It has taken a long time – five years of data input and the assistance of many researchers – to acquire 150,000 sourced data points for the Seshat databank: an epic historical time series which incorporates hundreds of variables.
Over this period the Seshat databank has overcome technical obstacles, refined its research methods, and at every step of the way acquired leading academic experts to advise on chronologies and the state of knowledge.
Still none of this would have happened without the vision of our sponsors who have funded the project.
Now, in autumn 2016, we are finally at a stage where a critical mass of data has been gathered and Seshat begins to speak.
All the numbers the database now produces are interesting – even the numbers about the numbers.
Chart 1 below graphs one portion of the Seshat data (click to enlarge).
To understand this chart one needs to understand Seshat data on polities (historical kingdoms, states, empires and sometimes time periods and archaeological traditions) is collected by sample regions called Natural Geographic Areas (NGAs).
NGA sample regions are time-portholes through which the researcher travels to visit and jot down the social, religious, economic, political, military and environmental changes as they occur, dynamically, throughout its unique history.
The chart further samples this NGA data by including only the data for polities that existed at every 100-year interval between about 9000 BCE and 1900 CE (actual number of polities sampled is written next to their name along the y-axis).
Chart 1 holds two forms of interest: the constructive and the academic.
Constructive: we identify areas where we have a lot of data coded and areas that may need more data. For example, our Seshat coding sheets for polities contain about 700 different variables, split into three main sections called Phase I, Phase II and Ritual variables.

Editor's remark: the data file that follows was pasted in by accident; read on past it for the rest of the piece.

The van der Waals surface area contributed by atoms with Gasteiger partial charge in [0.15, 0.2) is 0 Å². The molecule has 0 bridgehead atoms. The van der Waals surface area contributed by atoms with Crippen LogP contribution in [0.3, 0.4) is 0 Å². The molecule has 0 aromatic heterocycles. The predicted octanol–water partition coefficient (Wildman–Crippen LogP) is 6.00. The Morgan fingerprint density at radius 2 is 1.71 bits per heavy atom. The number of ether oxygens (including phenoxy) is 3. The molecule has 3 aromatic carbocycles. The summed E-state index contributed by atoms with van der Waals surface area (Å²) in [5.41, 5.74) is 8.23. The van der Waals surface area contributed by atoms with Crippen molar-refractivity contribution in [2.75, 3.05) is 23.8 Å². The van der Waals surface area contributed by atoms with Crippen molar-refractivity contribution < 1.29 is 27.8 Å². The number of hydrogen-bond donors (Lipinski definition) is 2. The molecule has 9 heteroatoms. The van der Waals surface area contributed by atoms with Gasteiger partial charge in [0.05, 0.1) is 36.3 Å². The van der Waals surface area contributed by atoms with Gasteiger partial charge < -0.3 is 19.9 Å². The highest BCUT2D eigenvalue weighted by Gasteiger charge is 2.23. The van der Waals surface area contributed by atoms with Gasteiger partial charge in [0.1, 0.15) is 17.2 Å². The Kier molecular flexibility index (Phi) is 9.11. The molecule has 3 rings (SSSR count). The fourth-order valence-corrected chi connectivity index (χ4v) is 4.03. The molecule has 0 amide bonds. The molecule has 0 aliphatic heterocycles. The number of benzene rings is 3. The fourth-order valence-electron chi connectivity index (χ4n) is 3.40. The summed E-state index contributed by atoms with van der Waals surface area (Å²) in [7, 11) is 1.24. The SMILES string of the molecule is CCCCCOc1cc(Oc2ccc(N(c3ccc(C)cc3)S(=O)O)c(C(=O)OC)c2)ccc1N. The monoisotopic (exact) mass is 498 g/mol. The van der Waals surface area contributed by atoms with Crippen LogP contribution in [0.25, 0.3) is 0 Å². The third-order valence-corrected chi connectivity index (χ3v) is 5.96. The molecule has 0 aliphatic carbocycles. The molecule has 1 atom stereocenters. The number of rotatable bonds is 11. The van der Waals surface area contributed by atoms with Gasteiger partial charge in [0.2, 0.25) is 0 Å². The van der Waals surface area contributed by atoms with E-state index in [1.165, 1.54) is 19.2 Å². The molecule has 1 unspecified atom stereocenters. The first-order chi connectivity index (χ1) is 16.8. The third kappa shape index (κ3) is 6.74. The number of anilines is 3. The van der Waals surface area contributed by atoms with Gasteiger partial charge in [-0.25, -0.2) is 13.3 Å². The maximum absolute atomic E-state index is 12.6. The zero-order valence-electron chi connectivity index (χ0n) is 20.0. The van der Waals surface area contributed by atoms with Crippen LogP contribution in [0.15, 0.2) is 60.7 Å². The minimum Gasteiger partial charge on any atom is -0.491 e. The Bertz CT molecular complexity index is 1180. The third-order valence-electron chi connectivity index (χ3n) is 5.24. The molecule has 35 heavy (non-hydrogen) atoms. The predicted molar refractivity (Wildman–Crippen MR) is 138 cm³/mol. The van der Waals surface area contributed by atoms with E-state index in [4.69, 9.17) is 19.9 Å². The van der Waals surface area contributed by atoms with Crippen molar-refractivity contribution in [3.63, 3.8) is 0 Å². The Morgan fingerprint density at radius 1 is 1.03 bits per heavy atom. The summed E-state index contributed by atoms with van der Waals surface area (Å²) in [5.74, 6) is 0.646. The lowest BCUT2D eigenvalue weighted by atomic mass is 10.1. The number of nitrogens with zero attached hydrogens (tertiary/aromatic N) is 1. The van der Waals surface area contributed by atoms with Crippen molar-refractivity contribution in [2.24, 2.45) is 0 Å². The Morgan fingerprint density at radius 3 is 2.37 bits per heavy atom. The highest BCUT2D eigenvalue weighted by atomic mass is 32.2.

Whilst all polities have received Phase I and Ritual coding work on Phase II variables is on-going: complete for Cambodia, much done for Upper Egypt and the Middle Yellow River Valley and Latium, but a lot more to do for e.g. Konya Plain and Kachi Plain.
The academic interest is that this metadata is beginning to itself reflect the general pattern of global history.
That is, regions with longer histories of statehood have handed down to us much more data about themselves.
We also may notice we will find less data than expected for some NGAs compared to others even though they have equally long histories.
For example, the Konya Plain and Susiana regions have 9000 year histories that exceed Egypt and China but this is not yet reflected in our accumulated data – perhaps it never will be.
These regions – in modern day Turkey and Iran – were always at a geopolitical crossroads – where Persians, Romans, Mongols and Arabs all clashed – and so suffered a comparatively greater amount of destruction of archaeology and written records.
For both these regions the lack of data may also reflect the fact they have received less attention from archaeologists and historians.
In the case of Susiana particularly, but for various reasons true everywhere, early archaeological work and discoveries were unfortunately lost; a fact that emphasizes how important digitized historical databases will be for the preservation of our knowledge of historical societies.
Chart 2 (click to enlarge) shows more Seshat data which obviously is weighted to the Middle Yellow River Valley in terms of the state of its completeness.
The total figure of 150,000 data points for the Seshat database is an undercount. Not included in these figures: our data on wars and battles, the Archaeological database, and a dynamic record on Crop Yields and Carrying Capacity for each NGA.
All this data will help the Seshat databank serve its useful purpose as a resource against which historical and social scientific theories may be tested.
If you are an expert interested in advising us (especially on regions currently underrepresented in our data points) please contact email@example.com.